Democratic issue. This is an issue that affects all of our constituents 
and all Members of Congress. It's an American issue.
  Tonight, again, I reiterate my request to the House, the Senate, and 
the President to step up and do more. We need to secure our U.S.-Mexico 
border, period.
  The Tucson sector, as we see on the map here, this is my district, 
and this includes the Tucson sector, which goes all the way over to the 
farther west part of the State, has been an area that has been 
confronted by narcoterrorists who have killed thousands of people in 
Mexico and have brought their violent ways to the United States and, in 
particular, to our area.
  My district has over 100 miles of border with Mexico, and the drug 
smuggling and the traffic has systemically been funneled through this 
area. Again, as we have closed off California and Texas, we have been 
funneling all of this activity through southern Arizona. And, as you 
can see, the more urban areas, the dense part like Tucson and Sierra 
Vista, are away from the border.
  But here along the line, you see an incredible vast amount of open 
space. And this is where the ranchers of Cochise County live. These are 
individuals who have had their ranches for hundreds of years, some of 
them, who are not being protected.
  The Tucson sector, and I would like to put up a chart here of the 
Tucson sector of the Border Patrol, because it accounts for almost 50 
percent of all the apprehensions of illegal immigrants and the drug 
seizures across all Border Patrol sectors in the Nation. This is to 
represent what we are actually dealing with in southern Arizona in my 
district.
  So as you read the chart from fiscal year 2005 up to fiscal year 
2009, in fiscal year 2005, there were 439,000 apprehensions in that 
year. And for every individual apprehended, we believe, possibly, one, 
or two, or maybe three, or maybe more get away. In fiscal year 2006, 
392,000 apprehensions; in fiscal year 2007, 378,000 apprehensions; in 
fiscal year 2008, 318,000 apprehensions; and in fiscal year 2009, 
241,000 apprehensions.
  We have seen almost a 50 percent decrease in the number of people 
that are being apprehended, which is a good sign. It shows that the 
border security measures that we put on the border are working.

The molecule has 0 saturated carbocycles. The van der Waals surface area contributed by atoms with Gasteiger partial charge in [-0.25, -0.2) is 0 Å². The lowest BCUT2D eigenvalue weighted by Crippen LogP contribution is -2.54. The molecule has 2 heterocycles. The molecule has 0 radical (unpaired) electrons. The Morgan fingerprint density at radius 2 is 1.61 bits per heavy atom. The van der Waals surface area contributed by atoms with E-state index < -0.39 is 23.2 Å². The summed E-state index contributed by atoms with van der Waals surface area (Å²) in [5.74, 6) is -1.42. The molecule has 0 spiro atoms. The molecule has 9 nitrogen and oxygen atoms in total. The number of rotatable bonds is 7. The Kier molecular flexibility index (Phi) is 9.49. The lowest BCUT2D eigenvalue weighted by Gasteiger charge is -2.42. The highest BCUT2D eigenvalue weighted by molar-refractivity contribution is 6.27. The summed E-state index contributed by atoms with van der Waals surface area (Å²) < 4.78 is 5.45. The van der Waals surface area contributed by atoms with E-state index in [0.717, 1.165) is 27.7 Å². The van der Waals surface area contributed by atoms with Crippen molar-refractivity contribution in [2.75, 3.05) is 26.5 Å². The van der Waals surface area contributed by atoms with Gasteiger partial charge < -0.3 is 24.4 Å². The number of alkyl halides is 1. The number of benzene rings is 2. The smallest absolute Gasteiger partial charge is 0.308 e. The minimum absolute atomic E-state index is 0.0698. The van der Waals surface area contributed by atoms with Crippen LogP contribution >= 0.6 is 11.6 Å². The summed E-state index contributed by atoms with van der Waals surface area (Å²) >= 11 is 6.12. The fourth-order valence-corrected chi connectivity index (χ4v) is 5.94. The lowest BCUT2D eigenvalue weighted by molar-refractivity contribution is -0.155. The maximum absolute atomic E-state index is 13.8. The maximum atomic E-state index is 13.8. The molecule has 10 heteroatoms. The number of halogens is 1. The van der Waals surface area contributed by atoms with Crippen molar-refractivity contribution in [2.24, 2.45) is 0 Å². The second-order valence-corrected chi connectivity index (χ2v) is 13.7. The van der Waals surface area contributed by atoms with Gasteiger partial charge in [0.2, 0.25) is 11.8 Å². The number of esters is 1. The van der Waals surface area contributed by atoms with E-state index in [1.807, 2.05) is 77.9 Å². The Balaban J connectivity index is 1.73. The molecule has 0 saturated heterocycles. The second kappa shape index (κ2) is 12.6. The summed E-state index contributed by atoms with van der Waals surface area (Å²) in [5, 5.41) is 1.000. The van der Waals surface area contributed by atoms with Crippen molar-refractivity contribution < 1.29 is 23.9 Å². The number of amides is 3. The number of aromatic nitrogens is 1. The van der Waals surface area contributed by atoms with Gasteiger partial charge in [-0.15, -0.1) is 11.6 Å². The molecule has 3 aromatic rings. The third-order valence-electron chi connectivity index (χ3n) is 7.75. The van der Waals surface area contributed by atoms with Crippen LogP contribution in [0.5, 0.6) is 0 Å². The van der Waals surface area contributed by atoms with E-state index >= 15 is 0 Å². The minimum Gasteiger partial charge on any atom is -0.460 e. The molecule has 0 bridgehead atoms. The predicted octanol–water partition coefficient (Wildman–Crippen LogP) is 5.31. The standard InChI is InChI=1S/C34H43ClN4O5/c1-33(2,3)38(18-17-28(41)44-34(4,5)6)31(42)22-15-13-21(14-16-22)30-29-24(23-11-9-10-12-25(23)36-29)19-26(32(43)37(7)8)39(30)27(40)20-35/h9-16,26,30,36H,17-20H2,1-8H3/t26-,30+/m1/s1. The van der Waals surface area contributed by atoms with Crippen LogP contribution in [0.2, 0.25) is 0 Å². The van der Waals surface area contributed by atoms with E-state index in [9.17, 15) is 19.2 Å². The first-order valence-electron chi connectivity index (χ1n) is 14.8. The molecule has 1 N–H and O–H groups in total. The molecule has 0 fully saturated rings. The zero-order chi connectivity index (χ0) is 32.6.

But it's an interesting story when you look at seizures in terms of 
marijuana. In fiscal year 2005, 488,000 pounds of marijuana were 
seized. And then it increases. In 2006, 616,000 pounds; in 2007, 
897,000 pounds; in fiscal year 2008, 816,000 pounds; and a banner year 
last year, fiscal year 2009, 1.2 million pounds of marijuana seized in 
the Tucson sector of the Border Patrol.
  When you look at cocaine seizures, fiscal year 2005 was an anomaly. 
We had 1,200 pounds seized. And then in fiscal year 2006, we had about 
100 pounds; fiscal year 2007, 177 pounds; up to 2009, 524 pounds of 
cocaine.
  You see, again, a decrease in the number of illegal immigrants and an 
increase in the amount of drugs, marijuana and cocaine, seized in the 
Tucson sector of the Border Patrol.
  Personnel in fiscal year 2005: The United States Border Patrol had 
2,339 Border Patrol agents in the Tucson sector. We have vastly 
increased that to fiscal year 2009. We are almost at 3,700 boots on the 
ground Border Patrol agents in the Tucson sector.
  In terms of prosecutions, in fiscal year 2007, there were 5,447 
prosecutions. That number has more than tripled in fiscal year 2009, 
with over 17,000 prosecutions that are now taking place in the Tucson 
sector because of the increased and enhanced enforcement activity that 
we have there.
  Operation Streamline, I talked about this earlier, making sure that 
we are actually detaining for 30 days illegal immigrants who are 
crossing into our border illegally. As we started up a couple of years 
ago, this is the work of many hardworking individuals. In 2008, 9,638 
prosecutions, and in fiscal year 2009 over 15,000 prosecutions with 
Operation Streamline. That sounds like a lot until you go back and look 
at the number that in 2009 we had 241,000 apprehensions.

  I would like to now relate in the words of my constituents what we 
are actually dealing with along the border. And I really believe that 
the ranchers out in Cochise County speak for themselves the best, and I 
asked them to submit stories to me of real accounts. And I have 
collected their letters over the days and the weeks and the years that 
I have served in this capacity.
  This is a letter that was sent to me following a community meeting 
that I convened at the Apache schoolhouse 4 days after Rob Krentz was 
murdered. The author wrote, I am angry. I had been operating at a slow 
simmer for some time now. Then last Saturday, when he was working on 
his ranch, Rob Krentz was murdered in cold blood. He was shot along 
with his dog. Now I am more than angry. Rob was a fourth-generation 
rancher in Cochise County. Friends and family, some with hunting hounds 
and horses and every kind of law enforcement official that we have, 
went into an all-out search mode for his killer, but the killer had a 
nearly 24-hour headstart on them by the time they found the body.

[[Page H3817]]

  They followed his tracks to the new fabulously wonderful, 
multibillion dollar and completely ineffective fence at the border and